CFTC praises global regulatory harmonisation – just don’t expect uniformity
Global financial regulators are learning to find the balance between recognising each other’s existence and learning to harmonise and coordinate their activities, and protecting domestic national economic stability. But people who can’t accept that there will be some differences in regulation between Asia, Europe and the US are not realistic, according to Timothy Massad, chairman of the Commodity Futures Trading Commission.
Speaking at the IDX FIA Europe conference in London, Massad said that much work has been done since 2007 to improve the resilience and security of financial markets, with the proportion of cleared transactions rising from 15% then to 75% today. International standards bodies such as IOSCO and the Financial Stability Board have played an important role in seeking to align regulators in different countries and ensure that standards are harmonised as far as possible.
“We should design rules to avoid conflict and duplication where possible,” he said. “We also recognise the need for consistent rules. We do not want to create regulatory arbitrage. We have been working with the European Commission, the Australian securities regulator and the Japanese authorities to harmonise rules as much as possible. I expect this to include thresholds for when margin needs to be collected, timing and more.”
The alignment of international capital markets rules –and especially the perceived lack of harmony between both sides of the Atlantic – has become a common refrain in recent years. In particular, the failure of an equivalence agreement between the US and Europe in October 2013, just months after it had been agreed, left a bitter taste in the mouths of some observers.
The CFTC is still discussing the exact details of how ‘substituted compliance’ should be implemented when US firms and US persons interact with non-US businesses. However, for non-US entities and individuals, it has come up with the following formulation: non-US swap dealers who are not guaranteed by a US person can use substituted compliance to a greater extent. Their transactions would be excluded from US rules only if the swap dealer and its counterparty are neither guaranteed by a US person nor their balance included in a US parent company. “That addresses the concern of risk to a US person,” said Massad.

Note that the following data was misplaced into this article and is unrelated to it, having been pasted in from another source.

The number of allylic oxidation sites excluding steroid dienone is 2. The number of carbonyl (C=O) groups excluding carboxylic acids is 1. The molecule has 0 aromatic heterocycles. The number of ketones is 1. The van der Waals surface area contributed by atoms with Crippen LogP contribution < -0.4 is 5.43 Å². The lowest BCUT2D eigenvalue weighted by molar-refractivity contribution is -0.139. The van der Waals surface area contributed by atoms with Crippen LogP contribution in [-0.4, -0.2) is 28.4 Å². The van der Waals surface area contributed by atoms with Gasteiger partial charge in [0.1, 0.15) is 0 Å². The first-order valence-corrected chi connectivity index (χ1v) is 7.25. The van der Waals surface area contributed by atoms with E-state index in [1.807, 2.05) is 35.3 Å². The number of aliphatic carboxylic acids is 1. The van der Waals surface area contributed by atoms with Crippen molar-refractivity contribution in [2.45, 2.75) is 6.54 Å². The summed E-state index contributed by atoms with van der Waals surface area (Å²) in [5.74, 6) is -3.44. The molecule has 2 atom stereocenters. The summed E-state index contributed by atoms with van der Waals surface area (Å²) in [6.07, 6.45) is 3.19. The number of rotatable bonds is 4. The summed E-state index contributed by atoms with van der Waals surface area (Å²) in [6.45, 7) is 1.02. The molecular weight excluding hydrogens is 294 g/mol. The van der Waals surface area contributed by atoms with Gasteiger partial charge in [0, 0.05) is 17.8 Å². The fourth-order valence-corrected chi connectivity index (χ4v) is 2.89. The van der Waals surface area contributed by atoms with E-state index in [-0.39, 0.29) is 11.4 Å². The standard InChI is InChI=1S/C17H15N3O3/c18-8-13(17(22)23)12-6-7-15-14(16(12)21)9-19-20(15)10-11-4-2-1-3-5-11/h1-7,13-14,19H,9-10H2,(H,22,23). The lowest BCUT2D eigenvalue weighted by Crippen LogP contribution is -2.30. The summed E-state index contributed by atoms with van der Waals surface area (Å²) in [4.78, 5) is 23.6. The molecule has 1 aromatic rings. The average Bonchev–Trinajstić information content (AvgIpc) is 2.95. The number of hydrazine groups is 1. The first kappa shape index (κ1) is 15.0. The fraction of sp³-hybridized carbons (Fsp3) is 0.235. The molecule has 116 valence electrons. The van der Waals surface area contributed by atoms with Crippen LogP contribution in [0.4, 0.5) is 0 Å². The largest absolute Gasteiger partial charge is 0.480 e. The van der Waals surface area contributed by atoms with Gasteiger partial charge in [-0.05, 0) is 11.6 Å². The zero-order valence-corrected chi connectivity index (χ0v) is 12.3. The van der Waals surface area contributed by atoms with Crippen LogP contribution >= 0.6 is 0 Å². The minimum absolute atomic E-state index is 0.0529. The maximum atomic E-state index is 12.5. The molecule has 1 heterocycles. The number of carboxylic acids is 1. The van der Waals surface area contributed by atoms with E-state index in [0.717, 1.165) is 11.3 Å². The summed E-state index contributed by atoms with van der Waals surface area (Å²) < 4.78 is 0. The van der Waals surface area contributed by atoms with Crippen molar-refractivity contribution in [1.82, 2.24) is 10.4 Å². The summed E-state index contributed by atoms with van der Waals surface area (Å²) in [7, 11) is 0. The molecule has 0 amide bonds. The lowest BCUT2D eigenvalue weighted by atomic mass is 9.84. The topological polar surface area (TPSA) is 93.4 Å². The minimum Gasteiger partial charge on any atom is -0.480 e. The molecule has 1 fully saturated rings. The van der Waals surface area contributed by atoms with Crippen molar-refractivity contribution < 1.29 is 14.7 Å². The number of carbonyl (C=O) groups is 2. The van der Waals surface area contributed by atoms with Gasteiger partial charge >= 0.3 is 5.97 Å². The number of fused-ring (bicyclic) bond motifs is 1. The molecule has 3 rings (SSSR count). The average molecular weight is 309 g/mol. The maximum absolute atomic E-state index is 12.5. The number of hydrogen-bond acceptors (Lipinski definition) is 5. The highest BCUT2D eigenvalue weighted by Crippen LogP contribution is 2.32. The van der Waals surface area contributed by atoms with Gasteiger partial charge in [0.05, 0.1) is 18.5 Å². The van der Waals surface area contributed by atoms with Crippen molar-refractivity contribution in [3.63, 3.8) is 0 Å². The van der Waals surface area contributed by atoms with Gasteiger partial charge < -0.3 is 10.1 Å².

That said, the US regulator acknowledges that there are a lot of questions still to be answered. “We are looking at the cross border implications,” he said. “When should we accept compliance with another jurisdictions instead of our own? When should our rules not apply at all? What if the swap dealer is registered in the US, but the CCP or the counterparty is not? There can be risk to a US entity from a foreign affiliate even if there is no guarantee between the two parties.” However, he added that those who see the glass ‘half empty’ should recognise that the global derivatives market became one whole entity before it was regulated as such.
“The fact is we are still a world where individual nations write the laws,” he said. “They have their own politics and laws. In every area of financial regulation I know of there are differences. There will be differences. I see a glass half full. We achieved a lot of harmonisation already and we will see more. It will take time. It will require good faith. But remember the early days of this industry. Remember it took years to establish that the netting of multiple transactions under a single agreement to be recognised in multiple jurisdictions.”
Not everyone in the audience was convinced by this portrayal of a world working in unison, in which the FSB, IOSCO and regulators in Australia, Japan and Europe fully recognise their role simply as local branches of a global regulatory agenda, as agreed at the G20 summit in Pittsburgh in 2009.
“Verena Ross [executive director at European securities regulator ESMA] said earlier that the one-day margin regime is flawed, because we may have CCPs without sufficient margin to cover their losses,” objected one member of the audience. However, Massad moved quickly to silence the criticism.
“I don’t think that’s true,” he said. “Look, what we need to figure out is which differences really matter to financial stability. Unless we harmonise everything – which would be a considerable endeavour, to say the least. You can’t just focus on one factor in risk mitigation – you need to look at the whole picture. For example, our rules in the US require clearing members to collect more than 100% of the margin. That doesn’t exist in Europe. We’ve agree to focus on the few issues that matter most and we are doing analysis into that.”
Despite the robust response, the audience still wasn’t having any of it. “What about the rushed implementation deadlines for clearing in Europe?” asked one delegate. “Lord Hill [UK commissioner to the EU for financial services] says mandatory clearing will kick in in 2016. That doesn’t leave much time. When will the technical standards be ready?”
However, Massad had a response ready. “I was talking to Lord Hill just the other day,” he said. “He told me, ‘We hope to finalise the approach by this summer’.”
There were no further questions from the audience.